The original Brexit referendum that passed in June 2016 pitted populists against the establishment, with banks funneling huge amounts of money to oppose the referendum, which was cast as a measure to return taxes and power to local British citizens, while restoring the sovereignty of the U.K.’s borders against what was cast as unfair trade and uncontrolled migration.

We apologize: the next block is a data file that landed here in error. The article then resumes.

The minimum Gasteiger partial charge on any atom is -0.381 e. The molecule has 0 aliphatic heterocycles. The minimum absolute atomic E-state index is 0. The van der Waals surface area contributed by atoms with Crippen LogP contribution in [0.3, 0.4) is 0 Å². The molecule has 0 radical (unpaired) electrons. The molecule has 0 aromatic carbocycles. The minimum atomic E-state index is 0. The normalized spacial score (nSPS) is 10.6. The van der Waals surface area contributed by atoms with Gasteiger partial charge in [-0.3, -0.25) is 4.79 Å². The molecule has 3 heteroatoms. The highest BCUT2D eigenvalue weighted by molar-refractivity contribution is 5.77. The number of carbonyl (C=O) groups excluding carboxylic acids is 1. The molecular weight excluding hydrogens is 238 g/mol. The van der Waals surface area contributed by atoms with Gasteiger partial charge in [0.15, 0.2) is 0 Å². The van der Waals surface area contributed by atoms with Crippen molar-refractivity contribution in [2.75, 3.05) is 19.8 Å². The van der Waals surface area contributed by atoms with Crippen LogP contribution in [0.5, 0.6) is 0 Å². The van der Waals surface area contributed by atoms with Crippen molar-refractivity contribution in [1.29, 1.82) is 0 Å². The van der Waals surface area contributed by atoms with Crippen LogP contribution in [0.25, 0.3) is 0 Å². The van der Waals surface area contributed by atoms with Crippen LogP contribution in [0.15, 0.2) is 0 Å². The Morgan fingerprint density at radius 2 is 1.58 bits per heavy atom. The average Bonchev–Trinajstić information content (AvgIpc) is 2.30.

But the politics of the deal have shifted over time, with hard-liners gaining power within Tory leadership and demanding a radical break from the EU. Corporate lobbyists now see an opportunity to use Johnson’s proposed swift exit from the EU as a way to forge bilateral trade deals, including one between the U.S. and the U.K, that would outsource local authority to rules set by an array of international business interests. A wide range of industries are primed to take advantage of the deal to evade EU consumer safeguards and drug pricing rules. Representatives from American pork to Silicon Valley and everything in between are trying to influence the negotiations.